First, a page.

Quality of Life and Health-Related Quality of Life over 1 Year in Older Women: Monitoring Stability and Reliability of Measurement

Yvonne C. Learmonth, Elizabeth A. Alwick, Edward McAuley, Robert W. Motl

Research output: Contribution to journalArticle

Abstract

Assessing quality of life (QOL) and health-related quality of life (HRQOL) in older adults is important. Yet, limited research is available on the stability of these constructs and the psychometric properties of QOL [e.g., Satisfaction with Life Scale (SWLS)] and HRQOL [e.g., Short-Form 12 Health Survey (SF-12)] measures in this population. Such knowledge is important for designing and interpreting interventions. We examined stability of QOL (SWLS) and HRQOL (SF-12) and their test–retest reliability, measurement error, and interpretability over 1 year in older Black and White women (n = 230). Stability and reliability were ascertained through paired sample t tests and intraclass correlation coefficients (ICCs). Standard error of measurement and coefficient of variation assessed measurement error. Smallest detectable change estimated score interpretability. QOL and HRQOL remained stable; ICC values indicated moderate reliability for the SWLS and SF-12 (SWLS = 0.73, SF-12 Physical Composite Summary = 0.69, SF-12 Mental Composite Summary = 0.58). Measurement error and interpretability estimates were similar for both the SWLS and SF-12. Interpretability estimates indicated a change in score of around 33 % may represent an important change. We provide novel data for selecting and interpreting QOL and HRQOL measures contributing to a better understanding of intervention efficacy.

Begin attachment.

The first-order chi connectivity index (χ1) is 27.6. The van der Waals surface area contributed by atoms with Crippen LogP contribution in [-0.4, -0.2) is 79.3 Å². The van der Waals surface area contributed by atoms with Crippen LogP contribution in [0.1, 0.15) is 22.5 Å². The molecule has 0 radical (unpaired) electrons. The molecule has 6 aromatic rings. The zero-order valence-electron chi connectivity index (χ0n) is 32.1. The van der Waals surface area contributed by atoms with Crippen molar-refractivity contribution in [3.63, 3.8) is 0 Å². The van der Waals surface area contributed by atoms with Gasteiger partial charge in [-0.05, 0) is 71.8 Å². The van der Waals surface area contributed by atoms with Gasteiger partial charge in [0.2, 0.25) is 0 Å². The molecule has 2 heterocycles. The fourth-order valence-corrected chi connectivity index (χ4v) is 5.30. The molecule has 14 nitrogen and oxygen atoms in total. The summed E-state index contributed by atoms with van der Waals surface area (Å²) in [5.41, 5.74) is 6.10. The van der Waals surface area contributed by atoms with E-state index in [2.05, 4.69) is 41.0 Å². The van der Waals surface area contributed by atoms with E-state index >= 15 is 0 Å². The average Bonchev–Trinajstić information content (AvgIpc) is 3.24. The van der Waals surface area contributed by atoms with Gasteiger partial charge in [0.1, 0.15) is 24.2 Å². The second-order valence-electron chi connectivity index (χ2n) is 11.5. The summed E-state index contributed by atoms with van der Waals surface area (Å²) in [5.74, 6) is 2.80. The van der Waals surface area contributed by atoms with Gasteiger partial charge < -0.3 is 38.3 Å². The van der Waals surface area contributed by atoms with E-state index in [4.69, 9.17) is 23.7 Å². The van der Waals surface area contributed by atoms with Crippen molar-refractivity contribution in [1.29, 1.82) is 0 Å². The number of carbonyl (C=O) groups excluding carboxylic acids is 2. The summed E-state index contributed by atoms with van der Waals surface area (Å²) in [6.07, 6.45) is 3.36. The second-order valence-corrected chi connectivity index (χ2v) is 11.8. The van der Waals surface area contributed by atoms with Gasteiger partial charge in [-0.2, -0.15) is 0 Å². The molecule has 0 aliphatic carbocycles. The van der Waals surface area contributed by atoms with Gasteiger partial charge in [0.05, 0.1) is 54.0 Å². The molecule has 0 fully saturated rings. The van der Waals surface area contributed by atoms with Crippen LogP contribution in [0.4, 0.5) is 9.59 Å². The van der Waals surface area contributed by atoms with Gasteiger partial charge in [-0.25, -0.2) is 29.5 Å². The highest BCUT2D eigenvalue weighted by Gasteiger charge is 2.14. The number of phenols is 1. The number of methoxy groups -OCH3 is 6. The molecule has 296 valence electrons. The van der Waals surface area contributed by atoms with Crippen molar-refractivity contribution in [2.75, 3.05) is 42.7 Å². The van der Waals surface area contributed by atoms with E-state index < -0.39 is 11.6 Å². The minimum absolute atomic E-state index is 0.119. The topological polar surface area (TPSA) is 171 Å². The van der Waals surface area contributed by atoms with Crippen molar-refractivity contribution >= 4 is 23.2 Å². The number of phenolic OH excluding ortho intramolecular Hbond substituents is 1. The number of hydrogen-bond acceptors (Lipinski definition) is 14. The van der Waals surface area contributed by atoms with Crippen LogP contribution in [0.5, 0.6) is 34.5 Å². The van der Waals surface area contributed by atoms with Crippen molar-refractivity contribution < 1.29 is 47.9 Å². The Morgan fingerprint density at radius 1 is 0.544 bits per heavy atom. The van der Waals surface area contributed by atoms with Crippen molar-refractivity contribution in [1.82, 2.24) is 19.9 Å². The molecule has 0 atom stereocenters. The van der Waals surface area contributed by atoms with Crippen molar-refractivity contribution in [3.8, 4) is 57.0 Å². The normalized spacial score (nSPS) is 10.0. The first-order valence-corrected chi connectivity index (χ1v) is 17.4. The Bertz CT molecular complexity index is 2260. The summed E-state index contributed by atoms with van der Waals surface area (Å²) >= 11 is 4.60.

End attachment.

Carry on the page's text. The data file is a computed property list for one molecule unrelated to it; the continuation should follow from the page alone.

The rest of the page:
Original languageEnglish (US)
Pages (from-to)267-279
Number of pages13
JournalSocial Indicators Research
Volume123
Issue number1
DOIs
StatePublished - Aug 22 2015

Keywords

  • Clinical research
  • Gerontology
  • Measurement

ASJC Scopus subject areas

  • Social Sciences(all)
  • Sociology and Political Science
  • Arts and Humanities (miscellaneous)
  • Developmental and Educational Psychology

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